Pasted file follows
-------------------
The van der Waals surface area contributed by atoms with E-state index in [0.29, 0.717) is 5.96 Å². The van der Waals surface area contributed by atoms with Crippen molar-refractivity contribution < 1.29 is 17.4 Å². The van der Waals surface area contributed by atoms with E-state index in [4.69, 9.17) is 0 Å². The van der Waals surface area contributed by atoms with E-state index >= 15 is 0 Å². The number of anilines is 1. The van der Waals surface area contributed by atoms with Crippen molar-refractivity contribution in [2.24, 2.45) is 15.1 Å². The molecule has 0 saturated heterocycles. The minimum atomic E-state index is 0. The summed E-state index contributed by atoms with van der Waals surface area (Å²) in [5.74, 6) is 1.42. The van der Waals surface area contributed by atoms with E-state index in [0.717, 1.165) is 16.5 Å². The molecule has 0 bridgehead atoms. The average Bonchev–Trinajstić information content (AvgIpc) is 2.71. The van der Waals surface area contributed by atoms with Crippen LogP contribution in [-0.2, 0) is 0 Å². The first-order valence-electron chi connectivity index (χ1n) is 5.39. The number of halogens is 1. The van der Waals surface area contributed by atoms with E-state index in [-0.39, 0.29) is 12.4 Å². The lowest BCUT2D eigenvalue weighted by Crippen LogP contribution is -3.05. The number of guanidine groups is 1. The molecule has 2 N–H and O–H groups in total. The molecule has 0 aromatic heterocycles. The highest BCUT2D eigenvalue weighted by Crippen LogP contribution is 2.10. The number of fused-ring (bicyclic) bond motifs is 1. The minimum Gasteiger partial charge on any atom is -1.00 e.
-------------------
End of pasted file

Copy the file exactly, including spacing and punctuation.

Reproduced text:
The van der Waals surface area contributed by atoms with E-state index in [0.29, 0.717) is 5.96 Å². The van der Waals surface area contributed by atoms with Crippen molar-refractivity contribution < 1.29 is 17.4 Å². The van der Waals surface area contributed by atoms with E-state index in [4.69, 9.17) is 0 Å². The van der Waals surface area contributed by atoms with E-state index >= 15 is 0 Å². The number of anilines is 1. The van der Waals surface area contributed by atoms with Crippen molar-refractivity contribution in [2.24, 2.45) is 15.1 Å². The molecule has 0 saturated heterocycles. The minimum atomic E-state index is 0. The summed E-state index contributed by atoms with van der Waals surface area (Å²) in [5.74, 6) is 1.42. The van der Waals surface area contributed by atoms with E-state index in [0.717, 1.165) is 16.5 Å². The molecule has 0 bridgehead atoms. The average Bonchev–Trinajstić information content (AvgIpc) is 2.71. The van der Waals surface area contributed by atoms with Crippen LogP contribution in [-0.2, 0) is 0 Å². The first-order valence-electron chi connectivity index (χ1n) is 5.39. The number of halogens is 1. The van der Waals surface area contributed by atoms with E-state index in [-0.39, 0.29) is 12.4 Å². The lowest BCUT2D eigenvalue weighted by Crippen LogP contribution is -3.05. The number of guanidine groups is 1. The molecule has 2 N–H and O–H groups in total. The molecule has 0 aromatic heterocycles. The highest BCUT2D eigenvalue weighted by Crippen LogP contribution is 2.10. The number of fused-ring (bicyclic) bond motifs is 1. The minimum Gasteiger partial charge on any atom is -1.00 e.